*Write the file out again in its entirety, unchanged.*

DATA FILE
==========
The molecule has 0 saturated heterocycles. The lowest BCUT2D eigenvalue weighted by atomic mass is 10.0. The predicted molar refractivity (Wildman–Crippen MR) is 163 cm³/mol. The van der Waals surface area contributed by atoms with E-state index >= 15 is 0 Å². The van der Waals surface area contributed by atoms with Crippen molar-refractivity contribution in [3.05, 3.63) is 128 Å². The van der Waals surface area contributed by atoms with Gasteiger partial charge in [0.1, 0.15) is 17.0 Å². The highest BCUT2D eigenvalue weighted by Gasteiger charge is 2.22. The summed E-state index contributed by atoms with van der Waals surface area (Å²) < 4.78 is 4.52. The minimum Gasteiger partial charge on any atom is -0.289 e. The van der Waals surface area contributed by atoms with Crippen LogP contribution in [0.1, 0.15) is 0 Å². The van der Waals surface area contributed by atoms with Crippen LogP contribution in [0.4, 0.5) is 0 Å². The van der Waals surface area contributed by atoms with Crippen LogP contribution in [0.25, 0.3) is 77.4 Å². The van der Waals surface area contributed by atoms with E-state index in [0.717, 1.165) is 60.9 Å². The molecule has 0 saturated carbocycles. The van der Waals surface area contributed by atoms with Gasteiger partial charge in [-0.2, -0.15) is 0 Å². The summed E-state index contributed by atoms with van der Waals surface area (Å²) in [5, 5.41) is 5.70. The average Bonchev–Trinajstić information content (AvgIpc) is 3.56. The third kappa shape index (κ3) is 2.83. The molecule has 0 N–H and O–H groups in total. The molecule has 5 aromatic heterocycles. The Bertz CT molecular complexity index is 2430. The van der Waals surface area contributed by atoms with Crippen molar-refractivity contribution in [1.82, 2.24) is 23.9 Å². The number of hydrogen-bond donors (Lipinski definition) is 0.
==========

The molecule has 0 saturated heterocycles. The lowest BCUT2D eigenvalue weighted by atomic mass is 10.0. The predicted molar refractivity (Wildman–Crippen MR) is 163 cm³/mol. The van der Waals surface area contributed by atoms with E-state index >= 15 is 0 Å². The van der Waals surface area contributed by atoms with Crippen molar-refractivity contribution in [3.05, 3.63) is 128 Å². The van der Waals surface area contributed by atoms with Gasteiger partial charge in [0.1, 0.15) is 17.0 Å². The highest BCUT2D eigenvalue weighted by Gasteiger charge is 2.22. The summed E-state index contributed by atoms with van der Waals surface area (Å²) < 4.78 is 4.52. The minimum Gasteiger partial charge on any atom is -0.289 e. The van der Waals surface area contributed by atoms with Crippen LogP contribution in [0.1, 0.15) is 0 Å². The van der Waals surface area contributed by atoms with Crippen LogP contribution in [0.4, 0.5) is 0 Å². The van der Waals surface area contributed by atoms with Crippen LogP contribution in [0.25, 0.3) is 77.4 Å². The van der Waals surface area contributed by atoms with E-state index in [0.717, 1.165) is 60.9 Å². The molecule has 0 saturated carbocycles. The van der Waals surface area contributed by atoms with Gasteiger partial charge in [-0.2, -0.15) is 0 Å². The summed E-state index contributed by atoms with van der Waals surface area (Å²) in [5, 5.41) is 5.70. The average Bonchev–Trinajstić information content (AvgIpc) is 3.56. The third kappa shape index (κ3) is 2.83. The molecule has 0 N–H and O–H groups in total. The molecule has 5 aromatic heterocycles. The Bertz CT molecular complexity index is 2430. The van der Waals surface area contributed by atoms with Crippen molar-refractivity contribution in [1.82, 2.24) is 23.9 Å². The number of hydrogen-bond donors (Lipinski definition) is 0.